Five Tips for Staying Motivated

Five Tips for Staying Motivated

Jul 30, 2022 | Latest

You’ve been itching to write forever but between work, school, and other responsibilities it’s hard to find the time. And when you do find the time, all you want to do is collapse in a heap. When your life gets busy it can be hard to stay motivated.

In this article, I am going to give you five tips to help you focus and finish. These tips might not work for everyone, but for someone like me who struggles to focus and gets easily distracted, they are a lifesaver.

Tip #1. Have a Set Time for Writing

I worked a nine-to-five job for eight years and I was pregnant three of those eight years. I’d get home from work, take care of my kids, and by the time they went to bed, I was exhausted. I was constantly frustrated because I wanted to write with every fiber of my being, but finding the time was almost impossible.

Then, one day, I had an idea. If I could get writing in before work each day, I would be a lot happier and would be able to collapse in the evenings.

I started getting up at 5:00 am each morning while my kids were still sleeping. I would start writing at 6:00 and start my day job around 7:00. My mind is always sharper first thing in the morning, so I was able to get a lot done in the hour before work.

I am not a morning person and it took a lot of effort to get up that early, but it paid off tenfold.

Knowing I would almost always have this set writing time kept me sane and made me a much happier person for the rest of the day.

So ask yourself, is there some time each day or each week I can block out for writing? Note a couple of possibilities and try them out.

Tip #2. Eliminate Distractions

When you aren’t feeling motivated, it’s easy to get distracted.

You write a line or two, and then spend ten minutes checking social media. Then another line, then another ten minutes on social media. You are not likely to get much writing done this way.

To help counterbalance this, make sure you eliminate distractions. If social media distracts you, for example, consider taking your laptop to someplace without internet access. You could also turn off your internet, or make a commitment to yourself to only check social media every 30 minutes instead of every ten.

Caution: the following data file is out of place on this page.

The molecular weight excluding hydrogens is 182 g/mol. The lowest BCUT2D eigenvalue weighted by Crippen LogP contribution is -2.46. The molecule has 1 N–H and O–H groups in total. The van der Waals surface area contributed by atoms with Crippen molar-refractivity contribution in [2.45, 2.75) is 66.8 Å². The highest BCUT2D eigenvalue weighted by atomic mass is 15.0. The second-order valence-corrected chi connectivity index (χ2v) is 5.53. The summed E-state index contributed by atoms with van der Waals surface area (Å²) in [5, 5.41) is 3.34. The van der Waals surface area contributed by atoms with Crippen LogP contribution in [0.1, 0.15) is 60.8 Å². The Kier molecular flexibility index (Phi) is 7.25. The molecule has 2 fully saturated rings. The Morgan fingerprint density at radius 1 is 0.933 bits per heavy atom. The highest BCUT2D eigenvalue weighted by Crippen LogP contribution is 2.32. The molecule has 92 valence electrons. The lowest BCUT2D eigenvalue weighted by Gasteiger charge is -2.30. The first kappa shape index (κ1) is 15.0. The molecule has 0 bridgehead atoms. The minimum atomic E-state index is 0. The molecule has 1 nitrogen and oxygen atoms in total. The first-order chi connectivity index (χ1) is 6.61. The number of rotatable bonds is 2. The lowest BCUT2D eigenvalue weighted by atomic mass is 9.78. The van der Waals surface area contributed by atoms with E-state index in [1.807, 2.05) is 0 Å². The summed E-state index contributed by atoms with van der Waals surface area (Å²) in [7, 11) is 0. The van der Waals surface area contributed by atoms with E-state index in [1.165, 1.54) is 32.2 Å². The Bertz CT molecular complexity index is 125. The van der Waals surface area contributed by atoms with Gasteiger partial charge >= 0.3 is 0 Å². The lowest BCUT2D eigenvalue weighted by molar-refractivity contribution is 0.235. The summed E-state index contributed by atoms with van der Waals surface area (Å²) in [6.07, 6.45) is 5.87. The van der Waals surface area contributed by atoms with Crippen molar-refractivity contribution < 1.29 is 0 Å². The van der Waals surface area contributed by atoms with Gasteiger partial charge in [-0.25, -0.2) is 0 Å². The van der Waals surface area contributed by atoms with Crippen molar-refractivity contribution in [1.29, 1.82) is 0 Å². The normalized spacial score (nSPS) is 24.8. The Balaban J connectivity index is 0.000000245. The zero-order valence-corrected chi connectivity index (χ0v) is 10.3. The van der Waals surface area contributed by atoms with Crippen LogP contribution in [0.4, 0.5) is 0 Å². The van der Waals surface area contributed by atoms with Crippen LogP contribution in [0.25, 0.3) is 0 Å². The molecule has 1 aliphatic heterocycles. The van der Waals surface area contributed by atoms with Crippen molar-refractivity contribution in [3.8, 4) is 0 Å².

I work from my home office, while my husband watches the kids downstairs. Sometimes, the kids get really noisy which can make it hard to focus. When that happens, I take my laptop to the library and work there. If I can’t do that, I put on noise-canceling headphones and play some quiet classical music.

Lastly, it’s very important to set boundaries with the people in your life so that they know your writing time is reserved. My husband and I made an agreement that when we are working, we don’t interrupt each other. When you create a time box for writing, be sure to communicate it clearly with anyone who might be tempted to interrupt you.

As a mom, sometimes I feel like 90% of my job is helping people find stuff that’s right in front of their faces. We’ve made it clear to the kids that when mommy is working, they have to ask daddy for help with things like that. (If they are over the age of five, the only answer they’d get from me anyway is, “it’s not my job to keep track of your stuff.”)

Tip #3. Be Part of a Writer’s Group

Writer’s groups are excellent not only for getting help and feedback on your work but also for holding you accountable. Find two or three writer friends and meet with them regularly. Before you complete each meeting, agree on what should be done before you meet again. You’re more likely to keep writing when you’ve got friends bugging you for more chapters.

Catholic Author is a great resource for this. You can post chapters of your story for other authors to read, get feedback, and get bugged for more! Just remember a writer’s group is a two-way stream. You need to read the work of other members and bug them too.

A writer’s group can also help with my next tip, which is:

Tip #4. Create Deadlines